Where do Media Companies Fit in the World of Mobile Apps?
In the last post of our media and entertainment blog series, I highlighted the fact that now almost one-third of U.S. mobile web traffic is driven by the Facebook mobile application. What that means for content publishers is that they have to focus on tailoring their content for distribution and consumption on the Facebook platform.
The prominence of the Facebook mobile application begs the question: Can media brands do well with their own applications and drive the audience to these branded experiences?
Media Brands Must Have Distribution Options
The Atlantic’s Alexis C. Madrigal highlighted the dependence some media brands have on Facebook by using a farm analogy:
“Digital media companies have grown reliant on Facebook’s powerful distribution capabilities. They are piglets at the sow, squealing amongst their siblings for sustenance, by which I mean readers. Think about how this weakens the basic idea of a publication. ”
Bleacher Report’s Chief Content Officer Rory Brown tells Digiday in a recent interview that the sports site is looking beyond optimizing content for Facebook because the social media platform could change its algorithms which would impact its ability to reach audiences. Brown to Digiday: “You want to establish as many traffic channels as possible. If Facebook or Twitter made some kind of algorithm change, it would affect us too, but not as much as some of the others.”
Bleacher Report seems to be getting it right: 40 percent of its traffic comes directly to the site while it’s also the eighth most shared publisher on Facebook, according to the latest Newswhip/Spike data for January 2015. That means Bleacher Report will be able to get to the one-third of the audience who use Facebook as its gate to the mobile web, while also having a direct-to-consumer relationship via its site. Contrast that with Buzzfeed, who just announced that only 5 percent of 950 million monthly video views happen on its own site.
Mobile Apps versus Responsive Design for Mobile
Beyond delivering content via the Facebook mobile app, what kind of mobile experience do you deliver to keep people engaged with your media brand’s content on their device? A responsive mobile optimized site or a mobile app?
Most media companies today offer both experiences for consumers. A responsive site means the media company can deliver an experience that is not dependent on any particular mobile operating system or web browser. The digital experience should display and work in a beautiful and consistent manner across devices.
It may cost more to develop and deliver an app that works on various mobile operating systems, yet applications allow a push environment for media companies to broadcast to audiences. An application will inform an audience with a constant stream of new articles, videos, podcasts, or slideshows. In addition, app notifications will remind audiences of social engagement around content - e.g. new likes, shares, and comments - which encourages fans to join in on the conversation in the brand’s app.
Monetizing Media Apps - Tens of Billions of Dollars
There are several ways media company apps can be monetized. They can be subsidized with in-app advertising revenues, or money can be earned by charging consumers for the initial download. Some apps have a recurring subscription cost. Regardless of the path to make money, there’s a lot of it being made. Research by Asymco shows that just the iTunes Store alone brought in $10 billion in revenues for app developers in 2014. That’s more than the US box office take for the year.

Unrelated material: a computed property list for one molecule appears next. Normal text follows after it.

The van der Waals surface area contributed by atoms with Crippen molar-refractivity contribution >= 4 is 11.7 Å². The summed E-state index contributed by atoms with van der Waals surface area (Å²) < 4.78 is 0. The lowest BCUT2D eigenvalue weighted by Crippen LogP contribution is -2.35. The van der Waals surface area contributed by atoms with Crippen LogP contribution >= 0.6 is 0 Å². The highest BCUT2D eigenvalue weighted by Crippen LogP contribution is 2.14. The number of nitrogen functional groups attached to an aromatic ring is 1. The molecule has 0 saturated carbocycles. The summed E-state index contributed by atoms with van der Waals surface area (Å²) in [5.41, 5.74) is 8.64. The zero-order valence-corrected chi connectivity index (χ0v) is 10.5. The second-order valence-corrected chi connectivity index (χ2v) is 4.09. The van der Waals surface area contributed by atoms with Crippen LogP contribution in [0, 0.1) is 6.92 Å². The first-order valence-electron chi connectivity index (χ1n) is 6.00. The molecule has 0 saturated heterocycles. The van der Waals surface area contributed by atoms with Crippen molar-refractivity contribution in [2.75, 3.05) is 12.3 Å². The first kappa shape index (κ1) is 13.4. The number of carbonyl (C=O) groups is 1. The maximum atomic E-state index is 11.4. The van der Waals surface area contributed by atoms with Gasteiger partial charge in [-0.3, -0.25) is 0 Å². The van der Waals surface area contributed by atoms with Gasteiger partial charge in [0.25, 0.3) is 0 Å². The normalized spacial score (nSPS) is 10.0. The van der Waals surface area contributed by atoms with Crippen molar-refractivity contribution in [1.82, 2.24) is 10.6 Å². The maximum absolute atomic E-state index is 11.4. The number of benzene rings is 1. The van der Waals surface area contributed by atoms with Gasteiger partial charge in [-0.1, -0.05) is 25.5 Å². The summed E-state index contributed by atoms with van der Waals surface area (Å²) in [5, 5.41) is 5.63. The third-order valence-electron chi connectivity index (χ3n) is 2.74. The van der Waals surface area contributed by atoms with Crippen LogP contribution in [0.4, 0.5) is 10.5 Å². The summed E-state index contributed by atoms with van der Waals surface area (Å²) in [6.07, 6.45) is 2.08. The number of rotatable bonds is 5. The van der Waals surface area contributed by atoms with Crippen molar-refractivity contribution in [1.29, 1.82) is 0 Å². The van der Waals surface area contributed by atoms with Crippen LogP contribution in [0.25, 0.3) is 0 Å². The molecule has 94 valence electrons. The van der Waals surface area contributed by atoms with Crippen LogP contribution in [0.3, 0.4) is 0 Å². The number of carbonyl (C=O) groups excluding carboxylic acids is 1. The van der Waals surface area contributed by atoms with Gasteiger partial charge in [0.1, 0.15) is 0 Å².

Asymco Chart Showing App Sales on iTunes overtaking the U.S. Box Office Revenues
An app allows a media brand to create more interactive calls to actions (examples: voting, sharing, rating) that creates a deeper set of user behavior data. Such user data can be leveraged to personalize a media experience. NBCUniversal just rolled out an app that packages 40 years worth of Saturday Night Live content. By learning what skits you like to watch, your favorite comedians, characters, and seasons of SNL, the app will then personalize your experience by choosing specific videos from the some 5,000 plus pieces of content. Advertisements in the new SNL app will also be tailored to an individual's viewing experience creating more high value advertising opportunities for NBC. Even though the app is free, it’s a revenue generator.
Media Companies Missing from Top App Charts
In 2015, major media brands are missing from the top downloaded or accessed apps. Again, a majority of the media content is accessed via the Facebook app. No traditional media company ranks in this list of top mobile apps, created by Comscore from mid 2014. The Weather Channel (disclosure, an Acquia customer) is a media company ranking at #15.
Still this Comscore data does not paint a complete picture of how media companies are performing in the marketplace for mobile apps.
Media Companies Must Gamify Their Brands
App Annie has the most detailed app analytics data and it’s worth visiting their charts on a regular basis to look for break out hits and how media companies are faring with mobile.
Taking a look at the stats around February 20th 2015, App Annie shows Warner Bros has the #3 downloaded app: a trivia game called “Heads Up”. The app is featured on Ellen DeGeneres’ Ellen TV show which is also produced by Warner Bros.
The Warner Bros produced game launched in 2013 and is obviously doing well almost two years on after launch, in part because you can keep buying new trivia categories to keep your game playing activity fresh. It’s also really intriguing to see a TV personality who is owning a top downloaded and top selling app and that the app itself is owned by their employer, the TV studio.
But looking at the overall App Annie stats, Warner Bros appears to be the only traditional media company with a top 10 app on the iTunes or Google Play store charts. Beyond Facebook, Instagram, and YouTube, game developers like King Digital with it’s line up of Candy Crush games, or Mojang with it’s Minesweeper game, are the winners on the charts.
App Annie Store Stats Top iOS apps for February 20th. Note only one traditional media company, Warner Bros, has a top selling app.